You may want to exhaust all other possibilities before honing in on the heat exchangers being the problem as it can be costly to repair them and you may even need to replace the heat exchangers.
If you believe that the heat exchangers are the issue as you cannot find another issue then you should contact an HVAC specialist to perform a diagnosis.
Another component in your furnace that can create moisture, and therefore a leak, is the humidifier.
The humidifier is typically attached next to the furnace and adds some moisture to the room’s air to affect the internal humidity.
As with many other components, the humidifier can suffer from a broken part or a clog which can cause a leak.
This can be one of the simpler problems that may only take a few minutes to solve. It is still a serious concern so you should call out an HVAC specialist as soon as you can.
Inducer Assembly Leak
As the condensation runs from the exhaust or flue pipe, it reaches the condensate drain hose and then the inducer assembly.
While there may not be a crack in the condensate drain hose, there could well be one in the inducer assembly. If there is then water can leak out of the furnace.
The leak that looks like it is coming from your furnace may just be coming from your plumbing system. That may be a relief as the issue could be easily solved but not easily ignored.
Your furnace will be connected to the plumbing system so try to track where the leak has originated from and it may well be a clogged or damaged pipe instead of your furnace.
In this case, a plumbing expert is the best person to contact once you can safely discern that the issue has been caused by your plumbing system and not the furnace.
AC Unit Leak From The Condensation Pan
A further problem that may look like the leak is coming from your furnace but isn’t can be attributed to a leaking air conditioning unit.
Particularly if you reside in a mild climate, you may end up using both your furnace and air conditioning system at the same time.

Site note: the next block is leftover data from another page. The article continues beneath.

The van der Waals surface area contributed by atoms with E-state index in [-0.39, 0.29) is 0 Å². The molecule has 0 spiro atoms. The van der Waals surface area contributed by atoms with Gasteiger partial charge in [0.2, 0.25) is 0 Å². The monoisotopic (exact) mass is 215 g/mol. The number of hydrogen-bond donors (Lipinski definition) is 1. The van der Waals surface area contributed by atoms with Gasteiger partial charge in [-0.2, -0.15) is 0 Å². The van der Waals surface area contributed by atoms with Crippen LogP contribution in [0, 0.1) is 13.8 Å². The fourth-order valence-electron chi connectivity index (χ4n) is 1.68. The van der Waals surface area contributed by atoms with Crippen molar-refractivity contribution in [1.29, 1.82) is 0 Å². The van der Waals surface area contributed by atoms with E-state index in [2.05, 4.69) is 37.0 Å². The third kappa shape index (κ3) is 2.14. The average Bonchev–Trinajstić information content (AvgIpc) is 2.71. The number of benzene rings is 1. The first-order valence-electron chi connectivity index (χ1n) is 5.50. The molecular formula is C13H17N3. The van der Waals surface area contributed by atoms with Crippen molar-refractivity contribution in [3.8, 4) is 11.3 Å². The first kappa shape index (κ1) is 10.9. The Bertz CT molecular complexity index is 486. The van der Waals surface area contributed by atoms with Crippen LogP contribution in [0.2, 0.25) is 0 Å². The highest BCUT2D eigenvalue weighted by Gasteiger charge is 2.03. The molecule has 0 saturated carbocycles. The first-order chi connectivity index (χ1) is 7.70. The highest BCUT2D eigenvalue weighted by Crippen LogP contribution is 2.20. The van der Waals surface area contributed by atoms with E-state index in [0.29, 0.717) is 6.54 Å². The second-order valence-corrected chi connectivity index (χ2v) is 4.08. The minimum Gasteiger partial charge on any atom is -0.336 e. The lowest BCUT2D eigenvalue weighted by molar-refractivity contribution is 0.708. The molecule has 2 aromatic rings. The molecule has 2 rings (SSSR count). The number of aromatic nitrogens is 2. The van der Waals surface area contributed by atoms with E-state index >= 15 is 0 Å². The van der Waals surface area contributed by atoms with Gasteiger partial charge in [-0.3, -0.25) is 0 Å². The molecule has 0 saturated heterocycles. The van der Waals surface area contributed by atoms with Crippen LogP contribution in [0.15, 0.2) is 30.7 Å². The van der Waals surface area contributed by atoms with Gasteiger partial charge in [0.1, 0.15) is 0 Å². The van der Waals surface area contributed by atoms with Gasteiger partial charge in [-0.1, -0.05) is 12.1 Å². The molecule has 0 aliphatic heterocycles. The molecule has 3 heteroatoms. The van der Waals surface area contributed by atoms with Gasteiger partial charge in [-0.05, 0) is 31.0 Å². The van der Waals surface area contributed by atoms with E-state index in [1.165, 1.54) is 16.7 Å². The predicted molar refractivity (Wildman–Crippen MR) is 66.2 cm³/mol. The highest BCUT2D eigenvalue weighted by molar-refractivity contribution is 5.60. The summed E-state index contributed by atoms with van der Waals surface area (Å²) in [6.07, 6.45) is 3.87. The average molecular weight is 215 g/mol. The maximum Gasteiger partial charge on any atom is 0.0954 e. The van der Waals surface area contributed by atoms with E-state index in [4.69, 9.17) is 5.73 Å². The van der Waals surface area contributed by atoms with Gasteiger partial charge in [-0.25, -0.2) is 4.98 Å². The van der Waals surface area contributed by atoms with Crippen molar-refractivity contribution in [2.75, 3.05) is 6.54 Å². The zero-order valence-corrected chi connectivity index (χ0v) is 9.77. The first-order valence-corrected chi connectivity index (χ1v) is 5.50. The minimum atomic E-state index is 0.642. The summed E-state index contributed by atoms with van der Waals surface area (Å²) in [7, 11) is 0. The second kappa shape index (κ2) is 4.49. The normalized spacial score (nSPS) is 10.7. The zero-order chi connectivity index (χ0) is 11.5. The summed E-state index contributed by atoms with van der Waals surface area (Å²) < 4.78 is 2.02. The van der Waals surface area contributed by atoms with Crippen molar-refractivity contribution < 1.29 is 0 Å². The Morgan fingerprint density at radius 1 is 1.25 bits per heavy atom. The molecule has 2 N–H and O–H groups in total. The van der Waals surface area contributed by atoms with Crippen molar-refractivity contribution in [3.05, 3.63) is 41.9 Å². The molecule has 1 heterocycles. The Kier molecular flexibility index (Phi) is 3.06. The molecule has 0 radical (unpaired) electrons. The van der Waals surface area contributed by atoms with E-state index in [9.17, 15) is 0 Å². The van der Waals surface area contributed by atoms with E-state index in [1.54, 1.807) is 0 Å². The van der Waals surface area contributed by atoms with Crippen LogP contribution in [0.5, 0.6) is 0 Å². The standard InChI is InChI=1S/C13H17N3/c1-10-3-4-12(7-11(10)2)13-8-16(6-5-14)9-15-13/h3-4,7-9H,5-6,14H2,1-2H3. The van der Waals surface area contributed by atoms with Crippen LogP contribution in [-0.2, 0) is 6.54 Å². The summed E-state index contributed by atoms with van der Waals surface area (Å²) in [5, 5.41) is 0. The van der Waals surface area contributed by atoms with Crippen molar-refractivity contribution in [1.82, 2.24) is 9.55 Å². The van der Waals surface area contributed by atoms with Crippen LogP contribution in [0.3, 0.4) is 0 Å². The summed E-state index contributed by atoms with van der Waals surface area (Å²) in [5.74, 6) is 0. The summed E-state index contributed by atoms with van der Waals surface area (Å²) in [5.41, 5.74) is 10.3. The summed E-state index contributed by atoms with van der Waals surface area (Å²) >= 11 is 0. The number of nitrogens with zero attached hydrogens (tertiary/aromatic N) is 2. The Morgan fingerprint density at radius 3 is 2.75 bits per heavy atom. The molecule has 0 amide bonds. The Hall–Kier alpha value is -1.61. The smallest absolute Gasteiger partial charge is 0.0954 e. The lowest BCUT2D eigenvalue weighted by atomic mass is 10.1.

The air conditioning unit will create moisture and the condensation pan can soon fill up with water which can then overflow.
This may look like a furnace leak but emptying a full condensation pan can soon make you aware of what the problem is.
Clogged/Dirty Furnace Filter
A working furnace requires a fully functioning furnace filter and once one becomes excessively dirty and clogged, that can cause a water leak.
The primary function of the furnace filter is to clean the air to improve the air quality. However, debris can be caught in the filters which then leads to a restricted airflow via the furnace coil.
Without a reliable airflow, the coil may freeze or it could leak water. Feel free to check the coils and if you notice any ice or excessive moisture that is leaking then an HVAC specialist can fix it.
Checking the various filters around your house, including the furnace or air filters in the HVAC system, should be scheduled as maintenance so this problem does not occur.
Poorly Designed Vent Pipe
The flue pipe can be a really important component in the conventional furnace as it removes gasses that are produced during the combustion process.
A poor design can mean that the exhaust pipe fails to have a slope or is just too big, allows far too much air to circulate, and even results in gasses getting trapped.
If those gasses are trapped in the flue pipe, they can then cool to form condensation and a leak.
A furnace that leaks water can become very expensive to repair if not treated promptly and properly.
Even the smallest of leaks can cause rust and eventually destroy parts of the furnace causing an inefficient HVAC system and necessitating a repair.
Should a hole or a crack develop on a heat exchanger then you may expose your home to harmful gasses.
If you do find a leak and can attribute it to the furnace then you should contact an HVAC specialist as soon as possible.
Frequently Asked Questions
What Happens When The Condensate Line Is Clogged?
Simply put, a clogged condensate line can freeze your air conditioning system (see also ‘Frozen AC Line: Why It Happens & What To Do About It‘). Once the condensate line becomes clogged, water will be trapped inside your air conditioning system (see also ‘ The Pros And Cons Of High Velocity Air Conditioning Systems ‘).
One of the key components is the evaporator coil which will eventually freeze along with the moisture from the drain line.
With frozen components, your air conditioning unit will fail to function and effectively turn itself off.
How Do You Unclog A Blocked Air Conditioning Drain Line?
Start by turning off the air conditioning unit at the thermostat and the circuit breaker to avoid any electrical damage.
Find the drain line which could be near the condenser unit if you have a family home, or in the closet with the furnace if you have an apartment.
Remove the cap from the drain line and take a quick look for any obstructions or debris, you may need a flashlight to locate it and you can manually remove some.
With the debris removed, pour a single cup of distilled white vinegar directly into the drain line and put the cap back on.
Give it around half an hour before turning your air conditioning unit back on. The distilled white vinegar should clean and unclog the air conditioning drain line and you can perform this as regular maintenance.